Herbert Lomas was born on 7 February 1924 in Todmorden, West Yorkshire; his parents, Mary and Bertram, managed the Black Swan pub in the town. He attended King George V School in Southport, Lancashire, from 1935 to 1942. Many years later, his northern childhood and the life and landscape of Todmorden would form the subject matter of some of his most memorable poems.
Lomas obtained a place to read English at Liverpool University, but had to take time out from his education when he was called up for military service during the Second World War, serving as Lance-Corporal in the King's Liverpool Regiment (1943-4) and subsequently as Second-lieutenant and Lieutenant in the Royal Garhwal Rifles, Indian Army, stationed on the north-west frontier of India (1944-6). After the war he was able to resume his formal education, earning a BA (Hons) First Class in 1949, followed by an MA in 1952. He taught English for a year at Anargyrios School on the Greek island of Spetses, and then moved to Finland as a lecturer at the University of Helsinki. His mastery of the Finnish language, combined with his own skills as a poet, resulted in his acclaimed translations of work by major Finnish writers of the twentieth century, including Paavo Haavikko and Eeva-Liisa Manner - two of the most prominent post-war Finnish poets. However, his translations were not published until some time after his return to the UK; he left Finland in 1965 to take up a lecturing post at Borough Road College, Isleworth, Middlesex, which subsequently became West London Institute of Higher Education and is now part of Brunel University.
Lomas's own career as a published poet also began relatively late in life - he was 45 before his first major collection appeared. In 1961, he submitted a poem called 'The Fear' as an anonymous entry for the annual Cheltenham Festival Guinness Poetry Competition, winning second prize (the first place going to Sylvia Plath). This poem was never reprinted - as was the case with much of his early poetry, which he suppressed despite having received encouragement in the early days from both W.H. Auden and Robert Graves.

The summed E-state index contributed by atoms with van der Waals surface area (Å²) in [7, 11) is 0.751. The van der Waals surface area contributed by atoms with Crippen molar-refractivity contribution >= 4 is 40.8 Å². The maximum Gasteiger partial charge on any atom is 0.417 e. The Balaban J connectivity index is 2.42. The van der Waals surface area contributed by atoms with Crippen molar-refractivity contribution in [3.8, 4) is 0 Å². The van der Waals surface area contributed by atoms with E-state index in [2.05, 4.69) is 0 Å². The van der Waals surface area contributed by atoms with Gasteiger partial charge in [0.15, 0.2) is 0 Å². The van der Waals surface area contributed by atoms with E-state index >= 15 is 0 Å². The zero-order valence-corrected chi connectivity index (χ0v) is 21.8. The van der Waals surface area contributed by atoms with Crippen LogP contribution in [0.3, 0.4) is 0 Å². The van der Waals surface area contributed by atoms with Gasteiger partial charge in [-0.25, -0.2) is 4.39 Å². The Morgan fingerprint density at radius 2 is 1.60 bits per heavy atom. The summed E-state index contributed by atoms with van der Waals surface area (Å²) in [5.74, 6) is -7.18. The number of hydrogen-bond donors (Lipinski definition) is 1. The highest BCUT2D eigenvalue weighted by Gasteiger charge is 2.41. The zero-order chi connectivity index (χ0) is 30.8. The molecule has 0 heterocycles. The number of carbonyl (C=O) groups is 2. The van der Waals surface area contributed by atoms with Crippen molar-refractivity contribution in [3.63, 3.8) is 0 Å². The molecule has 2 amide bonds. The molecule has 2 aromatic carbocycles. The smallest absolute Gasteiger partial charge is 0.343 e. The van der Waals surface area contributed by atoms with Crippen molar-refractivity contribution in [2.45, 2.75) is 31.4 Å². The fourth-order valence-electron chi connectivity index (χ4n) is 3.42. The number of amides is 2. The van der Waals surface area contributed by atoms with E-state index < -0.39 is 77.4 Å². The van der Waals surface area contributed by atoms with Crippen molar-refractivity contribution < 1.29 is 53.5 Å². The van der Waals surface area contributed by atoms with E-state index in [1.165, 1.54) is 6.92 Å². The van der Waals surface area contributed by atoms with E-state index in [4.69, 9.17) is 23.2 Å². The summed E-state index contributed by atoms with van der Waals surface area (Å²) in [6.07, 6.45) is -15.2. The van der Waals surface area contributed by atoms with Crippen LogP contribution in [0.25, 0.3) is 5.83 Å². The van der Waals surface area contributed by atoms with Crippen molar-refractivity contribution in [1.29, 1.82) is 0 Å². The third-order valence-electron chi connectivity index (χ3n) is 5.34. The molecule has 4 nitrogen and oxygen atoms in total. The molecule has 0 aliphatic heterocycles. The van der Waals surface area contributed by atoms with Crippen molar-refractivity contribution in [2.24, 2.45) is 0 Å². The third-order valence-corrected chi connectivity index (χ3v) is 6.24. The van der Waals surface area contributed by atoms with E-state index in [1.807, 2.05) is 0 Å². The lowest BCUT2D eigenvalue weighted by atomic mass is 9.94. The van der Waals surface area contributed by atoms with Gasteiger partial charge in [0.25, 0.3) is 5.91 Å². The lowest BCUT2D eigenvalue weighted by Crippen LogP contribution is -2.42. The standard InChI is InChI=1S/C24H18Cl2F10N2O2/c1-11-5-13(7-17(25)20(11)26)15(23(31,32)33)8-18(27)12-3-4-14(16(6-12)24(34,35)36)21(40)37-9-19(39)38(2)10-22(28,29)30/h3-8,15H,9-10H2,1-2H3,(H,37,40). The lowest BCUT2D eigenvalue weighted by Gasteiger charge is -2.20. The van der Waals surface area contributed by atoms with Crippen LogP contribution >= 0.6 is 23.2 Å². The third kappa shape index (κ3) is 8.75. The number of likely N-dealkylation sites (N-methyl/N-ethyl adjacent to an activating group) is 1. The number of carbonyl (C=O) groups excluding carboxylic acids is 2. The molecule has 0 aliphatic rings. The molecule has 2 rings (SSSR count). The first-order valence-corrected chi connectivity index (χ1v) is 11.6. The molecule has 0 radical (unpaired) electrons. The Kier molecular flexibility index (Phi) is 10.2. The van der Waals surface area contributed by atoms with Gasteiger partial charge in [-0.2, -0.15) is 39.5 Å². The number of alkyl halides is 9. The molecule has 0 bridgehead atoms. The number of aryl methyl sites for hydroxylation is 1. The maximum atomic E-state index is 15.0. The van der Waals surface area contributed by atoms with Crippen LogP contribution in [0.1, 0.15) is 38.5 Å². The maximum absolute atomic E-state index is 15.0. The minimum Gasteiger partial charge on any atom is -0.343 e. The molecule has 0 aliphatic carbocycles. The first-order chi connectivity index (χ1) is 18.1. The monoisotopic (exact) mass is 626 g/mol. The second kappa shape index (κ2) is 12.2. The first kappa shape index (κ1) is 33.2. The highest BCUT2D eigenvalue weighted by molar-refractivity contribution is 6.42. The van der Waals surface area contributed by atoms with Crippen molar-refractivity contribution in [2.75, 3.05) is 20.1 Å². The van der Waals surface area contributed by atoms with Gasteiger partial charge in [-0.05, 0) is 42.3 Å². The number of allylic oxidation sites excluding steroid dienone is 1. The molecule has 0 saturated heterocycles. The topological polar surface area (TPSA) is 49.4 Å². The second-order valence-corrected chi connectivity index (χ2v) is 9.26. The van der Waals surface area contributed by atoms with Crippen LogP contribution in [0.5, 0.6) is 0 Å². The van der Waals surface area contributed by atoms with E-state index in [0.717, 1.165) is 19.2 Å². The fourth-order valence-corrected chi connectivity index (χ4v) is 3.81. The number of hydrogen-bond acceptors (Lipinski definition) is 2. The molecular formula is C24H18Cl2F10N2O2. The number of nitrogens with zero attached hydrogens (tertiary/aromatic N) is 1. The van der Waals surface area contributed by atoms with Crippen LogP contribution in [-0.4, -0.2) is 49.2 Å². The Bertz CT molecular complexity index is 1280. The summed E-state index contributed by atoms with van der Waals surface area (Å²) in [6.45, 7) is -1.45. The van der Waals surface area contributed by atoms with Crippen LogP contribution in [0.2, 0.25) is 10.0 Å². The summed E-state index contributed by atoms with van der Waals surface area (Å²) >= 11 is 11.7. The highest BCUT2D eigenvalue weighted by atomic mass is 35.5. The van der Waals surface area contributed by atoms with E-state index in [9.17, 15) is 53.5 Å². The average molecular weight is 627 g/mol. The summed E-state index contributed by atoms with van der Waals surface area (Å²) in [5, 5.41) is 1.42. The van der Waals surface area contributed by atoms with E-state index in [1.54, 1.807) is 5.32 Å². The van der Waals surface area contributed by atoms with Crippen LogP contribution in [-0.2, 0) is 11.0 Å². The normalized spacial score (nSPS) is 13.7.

The first six poems Lomas published in the UK appeared in Michael Horovitz's anthology, Children of Albion: Poetry of the Underground in Britain, published in 1969 with a dedication to American Beat writer Allen Ginsberg. He became active in the small press and poetry-reading scene, often reading his own work at events associated with the Lamb and Flag pub in Covent Garden. He developed a particularly strong and enduring connection with the London Magazine, as a major contributor of poetry and criticism; the magazine's editor, Alan Ross, became a lifelong friend. Over the years he contributed to many other literary journals and little magazines, including Ambit, the Hudson Review, Encounter, PN Review, and the Spectator.
His first full-length poetry collection, Chimpanzees are Blameless Creatures, appeared in 1969; between this and his next collection, Private and Confidential (1974), he found time to publish a non-fiction work called Who Needs Money? (1972) - an analysis and critique of capitalism from a Marxist perspective.
His poetry collection Public Footpath (1981) appeared the year before his retirement and move to Aldeburgh in Suffolk, where he lived for the rest of his life; he was active in the local creative community, and acted as President of the Suffolk Poetry Society for nine years. In 1982 he also received the Cholmondeley Award for poetry.
His collection Fire in the Garden (1984, praised by Peter Porter for its satire and sardonic humour) was followed by Letters in the Dark (1986); the latter was comprised of 52 verse meditations on faith, linked by allusions to Southwark Cathedral, which formed an exploration of faith in post-Christian times. Although this work received mixed reviews, it became an Observer book of the year, which is unusual for a poetry collection, and some claimed it as an achievement placing him within the tradition of T.S. Eliot and Wallace Stevens. Always religious, he explored various forms of Christianity, ultimately being received into the Catholic Church just two years before his death.